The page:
Residents in the towns of Cohocton and Wayland had their first public review last week of a study to merge emergency medical services across the two towns. Public officials and consultants presented the study Tuesday at the fire hall in Atlanta and Wednesday in Perkinsville.


In 2009, the two towns along with the villages of Wayland and Cohocton and Atlanta-North Cohocton Fire District secured a $25,000 state grant to fund the study.

Residents in the towns of Cohocton and Wayland had their first public review last week of a study to merge emergency medical services across the two towns. Public officials and consultants presented the study Tuesday at the fire hall in Atlanta and Wednesday in Perkinsville.


In 2009, the two towns along with the villages of Wayland and Cohocton and Atlanta-North Cohocton Fire District secured a $25,000 state grant to fund the study.


Cohocton Supervisor Jack Zigenfus emphasized that the study isn’t making any decisions.


“It’s nothing more than to come up with some possible solutions for that our problems were,” he said.


Chief among those problems is low response times, caused largely to the agencies’ inability to get volunteers to turn out to calls.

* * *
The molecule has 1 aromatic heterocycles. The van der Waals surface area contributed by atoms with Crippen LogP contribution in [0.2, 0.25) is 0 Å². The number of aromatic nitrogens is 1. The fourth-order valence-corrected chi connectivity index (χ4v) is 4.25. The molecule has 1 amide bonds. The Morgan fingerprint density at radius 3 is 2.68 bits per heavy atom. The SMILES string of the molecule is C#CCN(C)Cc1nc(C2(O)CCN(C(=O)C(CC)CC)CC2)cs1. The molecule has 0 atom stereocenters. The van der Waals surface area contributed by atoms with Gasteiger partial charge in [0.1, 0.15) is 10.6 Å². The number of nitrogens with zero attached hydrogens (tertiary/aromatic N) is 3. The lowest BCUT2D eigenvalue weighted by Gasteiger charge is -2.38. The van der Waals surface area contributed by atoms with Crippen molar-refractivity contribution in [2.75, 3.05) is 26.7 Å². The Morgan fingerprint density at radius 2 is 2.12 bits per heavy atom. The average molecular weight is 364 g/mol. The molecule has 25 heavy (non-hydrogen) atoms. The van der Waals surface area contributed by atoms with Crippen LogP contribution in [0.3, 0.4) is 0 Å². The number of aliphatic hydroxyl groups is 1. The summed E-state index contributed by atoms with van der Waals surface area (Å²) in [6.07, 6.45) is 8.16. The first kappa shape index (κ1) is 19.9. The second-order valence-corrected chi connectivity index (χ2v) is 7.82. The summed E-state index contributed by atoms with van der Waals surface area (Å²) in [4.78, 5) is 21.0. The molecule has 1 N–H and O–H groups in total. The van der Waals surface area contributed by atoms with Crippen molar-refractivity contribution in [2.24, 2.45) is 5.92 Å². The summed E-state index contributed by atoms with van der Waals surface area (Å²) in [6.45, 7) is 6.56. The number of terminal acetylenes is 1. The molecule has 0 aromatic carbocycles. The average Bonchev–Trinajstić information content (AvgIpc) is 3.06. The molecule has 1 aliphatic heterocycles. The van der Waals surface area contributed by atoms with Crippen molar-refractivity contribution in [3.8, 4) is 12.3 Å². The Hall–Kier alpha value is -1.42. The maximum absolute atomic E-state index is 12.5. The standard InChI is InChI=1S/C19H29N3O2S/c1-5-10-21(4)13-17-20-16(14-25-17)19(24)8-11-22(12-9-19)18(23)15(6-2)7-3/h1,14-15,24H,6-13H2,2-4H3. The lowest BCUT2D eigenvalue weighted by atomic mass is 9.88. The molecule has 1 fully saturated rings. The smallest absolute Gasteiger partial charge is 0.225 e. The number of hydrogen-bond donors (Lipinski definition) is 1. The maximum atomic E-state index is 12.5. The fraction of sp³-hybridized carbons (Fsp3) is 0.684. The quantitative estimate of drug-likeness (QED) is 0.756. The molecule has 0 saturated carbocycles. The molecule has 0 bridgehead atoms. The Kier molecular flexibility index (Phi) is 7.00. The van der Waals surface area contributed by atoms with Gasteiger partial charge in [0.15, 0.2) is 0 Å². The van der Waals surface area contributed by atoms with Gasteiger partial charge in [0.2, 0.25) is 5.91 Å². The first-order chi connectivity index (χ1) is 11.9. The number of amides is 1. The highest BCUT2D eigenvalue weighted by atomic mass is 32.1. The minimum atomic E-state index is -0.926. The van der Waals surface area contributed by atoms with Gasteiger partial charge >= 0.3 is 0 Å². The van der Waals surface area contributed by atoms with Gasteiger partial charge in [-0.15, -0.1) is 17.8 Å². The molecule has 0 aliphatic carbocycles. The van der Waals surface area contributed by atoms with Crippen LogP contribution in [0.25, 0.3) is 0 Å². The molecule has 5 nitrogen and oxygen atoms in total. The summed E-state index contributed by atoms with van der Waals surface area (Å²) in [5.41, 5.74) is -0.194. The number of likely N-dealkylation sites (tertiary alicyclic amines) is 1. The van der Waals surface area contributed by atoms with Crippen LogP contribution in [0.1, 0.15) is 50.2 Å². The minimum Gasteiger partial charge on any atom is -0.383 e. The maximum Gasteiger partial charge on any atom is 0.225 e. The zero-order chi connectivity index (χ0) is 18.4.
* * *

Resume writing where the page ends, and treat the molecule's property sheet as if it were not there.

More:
“We’ve had a drop-off in EMTs,” Mike Walker of the Atlanta-North Cohocton Fire District. “We’re trying to be proactive rather than reactive wo when our community members call for an ambulance, they get an ambulance.”


Kent Greene, senior vice president at Emergency Services Sonsulting International presented four scenarios for consolidation. The most effective of the options in reducing travel time from station to incident involves creating an ambulance district across both towns with a station to be built near Interstate 390 — two options looked at stations north and south of the interstate, with minimal differences. That comes with an annual price tag of $906,286. Other options in the study that separated either town actually reduced the projected average travel times in the study.


Keeping the Town of Wayland in the study is essential to making an ambulance district cost effective (Village of Wayland previously dropped out of the study).


The next step is to include public comments in the study and present a recommendation from the study committee to each agancy. After that, it’s up to the town, village and fire district boards to determine how to proceed. The process is expected to take several months to a few years, and along the way, Zigenfus explained, there will be more public hearings and opportunities to make changes.